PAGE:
The Fifties worshipped progress, defined almost entirely in material terms. Nothing satisfied Calgarians more than building projects - office towers, roads, bridges, and dams - that showed how modern and up to date their city had become. It was a reaction to the deprivations of years of war and depression, and gave the Fifties its characteristic optimistic quality.Dwarfed by the expressways of the sixties and seventies, the road works of the Fifties were nevertheless potent symbols of progress. News photographers closely monitored headway on major transportation projects, and recorded opening ceremonies that included parades, a plaque, and dignitaries like the minister of highways cutting ribbons. Two longstanding problem areas - 4th Street and 8th Street into downtown from the south - received underpasses beneath the CPR tracks. These improvements paled in importance to the new Mewata (14th Street) Bridge. The willingness of governments to spend money on infrastructure, especially for transportation, began a cycle where spending boosted the economy, which then boosted the demand for more infrastructure, establishing a foundation for post-war prosperity. Motorists may not have realised the larger significance of such projects, but they were happy cutting five minutes off their time in and out of downtown.
Another project that piqued the interest of Calgarians was Calgary Power's Bearspaw Dam on the western outskirts of the city. The dam was a potent icon of technology: it tamed one of the great powers of nature, the river, and the Fifties saw its share of monumental water control and hydroelectric projects. Calgary still had problems with spring flooding on the Bow River, and Winnipeg suffered one its worst floods in recorded history in the Fifties. The Bearspaw was initially proposed for flood control, but incorporated power generation and was a reservoir for drinking water. Although tiny compared to mega-projects like the Glen Canyon Dam in the United States (started in 1957), or Lake Diefenbaker in Saskatchewan (started in 1959), the Bearspaw Dam conveyed the same benefits and was a monument to the age of concrete.
Even more emblematic was the modern office tower. For years, the thirteen-story Palliser Hotel dominated the Calgary skyline. Its supremacy was soon challenged as the booming economy created a tremendous demand for office space. Starting with the Barron Building in 1950, new buildings sprang up in the downtown core, mostly to house oil companies. Each new project was greeted as a sign of the city's dynamism. Downtown parking was already a problem and a novel structure, the parkade, was eagerly awaited. The opening of the Bay Parkade was a major event for Calgarians.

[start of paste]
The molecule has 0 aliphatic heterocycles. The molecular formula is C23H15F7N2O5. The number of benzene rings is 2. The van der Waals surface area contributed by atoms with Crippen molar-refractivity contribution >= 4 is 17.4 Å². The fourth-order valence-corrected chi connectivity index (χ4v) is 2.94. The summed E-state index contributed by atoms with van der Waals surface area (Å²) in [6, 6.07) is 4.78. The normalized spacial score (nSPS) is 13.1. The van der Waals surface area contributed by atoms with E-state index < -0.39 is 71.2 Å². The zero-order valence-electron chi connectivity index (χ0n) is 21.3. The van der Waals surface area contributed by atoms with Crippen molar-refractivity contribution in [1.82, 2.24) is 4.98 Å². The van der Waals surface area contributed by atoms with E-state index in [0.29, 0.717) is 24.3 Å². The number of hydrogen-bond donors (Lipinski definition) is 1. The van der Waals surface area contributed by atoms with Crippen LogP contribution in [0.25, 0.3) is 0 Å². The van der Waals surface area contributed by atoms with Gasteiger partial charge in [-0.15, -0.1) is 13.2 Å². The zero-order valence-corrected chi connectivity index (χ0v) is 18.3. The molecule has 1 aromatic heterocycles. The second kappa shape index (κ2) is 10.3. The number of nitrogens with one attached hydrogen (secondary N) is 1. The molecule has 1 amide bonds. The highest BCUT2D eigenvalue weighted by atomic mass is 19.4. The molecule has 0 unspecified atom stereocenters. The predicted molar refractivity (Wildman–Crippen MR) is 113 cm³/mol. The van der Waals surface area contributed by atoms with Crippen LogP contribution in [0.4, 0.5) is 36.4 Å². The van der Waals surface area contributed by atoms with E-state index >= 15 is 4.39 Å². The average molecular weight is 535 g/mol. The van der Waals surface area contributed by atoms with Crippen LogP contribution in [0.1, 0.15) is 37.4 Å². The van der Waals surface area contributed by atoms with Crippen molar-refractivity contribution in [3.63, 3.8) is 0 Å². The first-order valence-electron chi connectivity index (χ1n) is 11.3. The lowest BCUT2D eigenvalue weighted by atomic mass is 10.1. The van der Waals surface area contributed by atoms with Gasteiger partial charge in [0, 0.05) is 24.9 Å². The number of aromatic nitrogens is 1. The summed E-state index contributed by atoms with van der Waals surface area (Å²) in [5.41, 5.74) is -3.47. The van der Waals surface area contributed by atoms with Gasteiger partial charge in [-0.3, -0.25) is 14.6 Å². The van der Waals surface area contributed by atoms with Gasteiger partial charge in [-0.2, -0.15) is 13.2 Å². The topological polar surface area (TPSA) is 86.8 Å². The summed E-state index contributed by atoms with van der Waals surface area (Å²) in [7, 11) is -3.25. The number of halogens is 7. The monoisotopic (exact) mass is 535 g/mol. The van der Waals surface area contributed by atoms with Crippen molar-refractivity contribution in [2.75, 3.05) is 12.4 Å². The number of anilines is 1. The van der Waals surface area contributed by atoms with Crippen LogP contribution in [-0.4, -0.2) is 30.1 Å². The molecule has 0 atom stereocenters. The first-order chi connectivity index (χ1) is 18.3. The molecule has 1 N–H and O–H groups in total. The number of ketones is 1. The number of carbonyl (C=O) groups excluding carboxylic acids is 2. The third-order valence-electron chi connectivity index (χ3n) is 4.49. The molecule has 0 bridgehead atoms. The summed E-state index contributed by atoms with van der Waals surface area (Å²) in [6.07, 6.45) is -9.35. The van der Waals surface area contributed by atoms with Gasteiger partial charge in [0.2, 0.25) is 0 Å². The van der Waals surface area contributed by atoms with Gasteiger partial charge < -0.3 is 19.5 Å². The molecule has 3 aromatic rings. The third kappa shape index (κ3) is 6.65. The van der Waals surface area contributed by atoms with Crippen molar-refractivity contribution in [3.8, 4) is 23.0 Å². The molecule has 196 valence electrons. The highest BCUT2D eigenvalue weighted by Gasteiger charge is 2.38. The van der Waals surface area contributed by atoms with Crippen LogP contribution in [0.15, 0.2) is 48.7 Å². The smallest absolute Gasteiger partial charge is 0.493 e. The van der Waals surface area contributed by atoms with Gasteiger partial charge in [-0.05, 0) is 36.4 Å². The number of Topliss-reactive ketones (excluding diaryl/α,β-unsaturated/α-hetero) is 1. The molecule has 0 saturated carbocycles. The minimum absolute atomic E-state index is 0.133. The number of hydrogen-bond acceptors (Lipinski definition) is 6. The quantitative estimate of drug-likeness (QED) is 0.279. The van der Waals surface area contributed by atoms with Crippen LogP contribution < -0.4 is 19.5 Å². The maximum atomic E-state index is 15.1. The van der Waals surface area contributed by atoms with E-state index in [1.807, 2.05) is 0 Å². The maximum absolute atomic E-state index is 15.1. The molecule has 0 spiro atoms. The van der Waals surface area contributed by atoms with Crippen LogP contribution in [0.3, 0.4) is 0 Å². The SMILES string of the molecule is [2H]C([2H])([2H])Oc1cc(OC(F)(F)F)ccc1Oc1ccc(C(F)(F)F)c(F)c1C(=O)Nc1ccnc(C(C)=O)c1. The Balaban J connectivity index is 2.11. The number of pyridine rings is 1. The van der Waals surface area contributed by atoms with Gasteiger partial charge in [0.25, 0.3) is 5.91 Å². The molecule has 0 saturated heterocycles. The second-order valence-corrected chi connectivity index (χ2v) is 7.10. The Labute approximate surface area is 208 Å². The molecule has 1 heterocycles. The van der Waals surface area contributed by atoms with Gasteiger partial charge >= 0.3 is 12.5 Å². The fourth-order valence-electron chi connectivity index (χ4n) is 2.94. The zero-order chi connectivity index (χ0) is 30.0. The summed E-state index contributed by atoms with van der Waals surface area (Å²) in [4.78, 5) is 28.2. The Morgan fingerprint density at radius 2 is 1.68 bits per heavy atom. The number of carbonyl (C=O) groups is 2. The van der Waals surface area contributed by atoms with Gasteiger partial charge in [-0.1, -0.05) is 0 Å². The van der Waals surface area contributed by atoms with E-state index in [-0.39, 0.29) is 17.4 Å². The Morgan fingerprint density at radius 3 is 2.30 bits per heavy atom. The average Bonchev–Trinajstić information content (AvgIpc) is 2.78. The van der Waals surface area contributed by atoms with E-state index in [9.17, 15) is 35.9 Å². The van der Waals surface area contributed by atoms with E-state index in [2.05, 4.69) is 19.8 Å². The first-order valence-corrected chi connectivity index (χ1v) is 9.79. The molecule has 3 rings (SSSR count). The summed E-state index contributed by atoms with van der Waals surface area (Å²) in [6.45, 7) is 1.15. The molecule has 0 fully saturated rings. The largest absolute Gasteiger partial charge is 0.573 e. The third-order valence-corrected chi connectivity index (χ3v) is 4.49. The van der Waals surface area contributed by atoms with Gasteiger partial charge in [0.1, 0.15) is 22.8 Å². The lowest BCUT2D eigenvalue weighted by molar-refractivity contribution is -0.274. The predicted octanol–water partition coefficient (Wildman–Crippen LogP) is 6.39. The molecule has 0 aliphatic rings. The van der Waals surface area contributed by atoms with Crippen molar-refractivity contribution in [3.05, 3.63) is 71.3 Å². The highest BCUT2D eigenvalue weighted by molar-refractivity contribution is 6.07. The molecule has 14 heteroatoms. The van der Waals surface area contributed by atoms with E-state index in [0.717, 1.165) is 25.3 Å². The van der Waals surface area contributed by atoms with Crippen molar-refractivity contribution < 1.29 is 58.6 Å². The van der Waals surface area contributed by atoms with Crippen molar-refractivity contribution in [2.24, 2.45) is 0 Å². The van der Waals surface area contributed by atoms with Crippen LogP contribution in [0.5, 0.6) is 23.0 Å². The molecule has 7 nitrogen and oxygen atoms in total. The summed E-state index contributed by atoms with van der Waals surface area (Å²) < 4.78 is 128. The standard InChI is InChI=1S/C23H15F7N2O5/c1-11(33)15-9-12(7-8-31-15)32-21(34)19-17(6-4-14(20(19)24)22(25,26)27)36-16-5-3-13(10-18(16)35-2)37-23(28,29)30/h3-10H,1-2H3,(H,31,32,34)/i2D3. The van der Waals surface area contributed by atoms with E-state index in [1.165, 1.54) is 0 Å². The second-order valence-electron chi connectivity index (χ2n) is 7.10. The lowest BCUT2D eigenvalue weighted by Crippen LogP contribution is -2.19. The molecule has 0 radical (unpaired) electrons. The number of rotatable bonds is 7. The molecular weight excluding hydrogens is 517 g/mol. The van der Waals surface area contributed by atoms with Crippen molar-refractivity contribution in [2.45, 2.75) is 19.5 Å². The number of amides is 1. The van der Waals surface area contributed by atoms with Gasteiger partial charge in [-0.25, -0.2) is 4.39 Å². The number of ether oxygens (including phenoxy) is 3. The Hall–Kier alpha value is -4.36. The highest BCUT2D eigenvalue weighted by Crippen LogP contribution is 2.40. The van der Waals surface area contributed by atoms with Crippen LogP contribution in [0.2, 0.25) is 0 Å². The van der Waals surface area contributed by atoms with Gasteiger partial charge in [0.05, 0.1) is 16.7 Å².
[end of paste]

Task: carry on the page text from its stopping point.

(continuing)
Calgary's new commercial architecture was generally modest. Most buildings were a hesitant adoption of the International style then in vogue - meaning they were brick or concrete boxes with little elaboration, whose names reflected the oil wealth that encouraged their construction. The buildings along 9th Avenue known as "Petroleum Row" such as the Pacific Building (now replaced by Banker's Hall) were typical: medium rise structures that suffered from rapid construction. One tenant remembered having to wear overboots in the winter because snow blew through the window frames. The Petrochemical Building on 8th Avenue and 7th Street SW, however, was a revolutionary structure for Calgary when it was built in 1955 due to its glass and aluminium curtain walls. Toward the end of the decade, the pace of development accelerated. The Elveden Centre, three towers financed by the Guinness brewing family of Ireland, introduced large-scale commercial development to Calgary. The city rescinded an old fire safety bylaw restricting buildings to only twelve stories, and the Palliser's reign ended.
New construction was not just limited to downtown. Calgary's major hospitals, including the Holy Cross, the General and the Grace, added new wings and nurses' residences. A veterans' hospital, the Colonel Belcher, was built near downtown. Fifty-eight new schools were built in the city over the decade, which eschewed the grand sandstone of earlier schools for institutional modernism. New and innovative types of buildings appeared. The Spruce Cliff Apartments in the city's south west was Calgary's first attempt at modern public housing, and North Hill Mall, started in 1956, was Calgary's first enclosed shopping centre. No other construction project in the Fifties, however, matched the new airport terminal as an icon of the future. It was Calgary's gateway to the jet age.
There was a cost to the march of progress. The Fifties saw the beginning of the wholesale destruction of Calgary's historic downtown. In 1958 Calgary's first courthouse, dating from 1890, was demolished to build a modern office tower for the courts, while the Belcher replaced Senator Pat Burns' old mansion. It was a sign of what was to come. Ironically, many of the shiny new buildings of the Fifties fell victim to the wrecking ball in later, greater booms.